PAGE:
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7 august 2009
As a matter of fact, I have read some good books lately, haven't I? The latest is Fruitless Fall, Rowan Jacobsen's holistic approach to Colony Collapse Disorder, the mysterious condition that is decimating America's beehives. I came away from Jacobsen's book with a new appreciation of bees and honey. And though the book is about collapse and coming crisis, I also came away with hope that sanity can reassert itself in our much-assailed biosphere.
When bees began disappearing from hives in recent years, beekeepers and researchers alike sought for a simple cause. Simple causes, Jacobsen remarks, are what science does best; only God and Nature work well with multiple variables. Confronted with CCD, everyone hoped that a single drug, some new bee vitamin, or some other kind of magic bullet would dispel the disease and get bee colonies back on their wings.
The situation looks desperate, though. Certain pesticides may be to blame. Certain parasites are associated with CCD. Feeding bees with high-fructose corn syrup may be no wiser than feeding ourselves with the stuff. Trucking bees thousands of miles to stressful pollination jobs on gigantic almond groves seems like less than a best practice. Apiarists less affected by CCD than others suggest that the root cause of CCD is PPB: piss-poor beekeeping. They may be more correct than their snark level would indicate. Not in the sense that CCD-afflicted beekeepers are incompetent at routine hive maintenance, but that "routine hive maintenance" in the days of globalized agribusiness is in itself a piss-poor way to treat honey bees.
Jacobsen is a journalist, not an entomologist, but his overall assessment rings true. Bees are dying because they are subjected to hideous unnatural stress. The stress, in turn, is caused by the illogic of treating agriculture like other forms of business. In response to demands for maximum ROI and off-the-charts growth, American farmers have perforce turned huge swaths of territory into sterile monofarms where only one thing grows. In much of California's Central Valley, that one thing is almond trees. Since almonds are completely dependent on insects for pollination, and since growing almond trees on every square inch of the valley means that wild pollinators have no habitat, all that pollination must be provided by itinerant domesticated bees.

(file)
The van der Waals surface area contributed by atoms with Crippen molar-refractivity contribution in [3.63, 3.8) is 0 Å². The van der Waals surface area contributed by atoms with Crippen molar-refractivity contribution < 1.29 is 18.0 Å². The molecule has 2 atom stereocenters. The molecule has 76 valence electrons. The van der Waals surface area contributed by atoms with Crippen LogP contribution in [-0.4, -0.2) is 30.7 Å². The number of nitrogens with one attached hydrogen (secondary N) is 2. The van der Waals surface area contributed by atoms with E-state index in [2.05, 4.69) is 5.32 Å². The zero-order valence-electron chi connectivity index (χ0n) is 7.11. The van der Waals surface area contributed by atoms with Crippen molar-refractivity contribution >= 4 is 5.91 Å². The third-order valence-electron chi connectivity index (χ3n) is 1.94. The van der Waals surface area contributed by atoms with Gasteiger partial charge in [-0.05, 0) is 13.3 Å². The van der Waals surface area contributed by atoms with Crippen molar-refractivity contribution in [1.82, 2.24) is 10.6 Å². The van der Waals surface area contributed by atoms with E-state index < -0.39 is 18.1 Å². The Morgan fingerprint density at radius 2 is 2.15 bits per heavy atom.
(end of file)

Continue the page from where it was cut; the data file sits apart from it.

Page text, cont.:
And if there's one thing we've learned from Michael Pollan, it's that monocultures are disasters waiting to happen. Just as the potato blight devastated Ireland's economy in the 19th century, an almond blight could devastate California's in the 21st. And since without bees, there are no almonds, a bee blight could do the trick just as easily.
There is hope. Just as diversified farming can restore balance to crops and soils, old-fashioned sustainable beekeeping, as exemplified by Vermont (where else?) apiarist Kirk Webster, has the potential to reduce and reverse the effects of CCD. Instead of dousing his hives with pesticides and antibiotics, Webster works on the theory that disease and parasites are good things. With a little help from Darwin, he breeds bees that show natural resistance to various plagues – and he doesn't ship them cross-country to live the lives of migrant pollinators.
Jacobsen acknowledges his debt to Michael Pollan, at one point even begging indulgence for having a "Michael Pollan moment." But he's a different kind of writer: less rueful, sassier, less lyrical, more interested at translating statistics into implications (something Jacobsen does very well indeed). After I finished reading Fruitless Fall, I went right out and bought myself a little bear full of honey: raw, unfiltered, local Texas honey hand-packed in Waxahachie, mind you. Jacobsen suggests that honey makes an excellent cough syrup, a good somnifacient, and a much better first-aid ointment than Neosporin. I think I'll just eat it while I can.
Jacobsen, Rowan. Fruitless Fall: The collapse of the honey bee and the coming agricultural crisis. New York: Bloomsbury, 2008.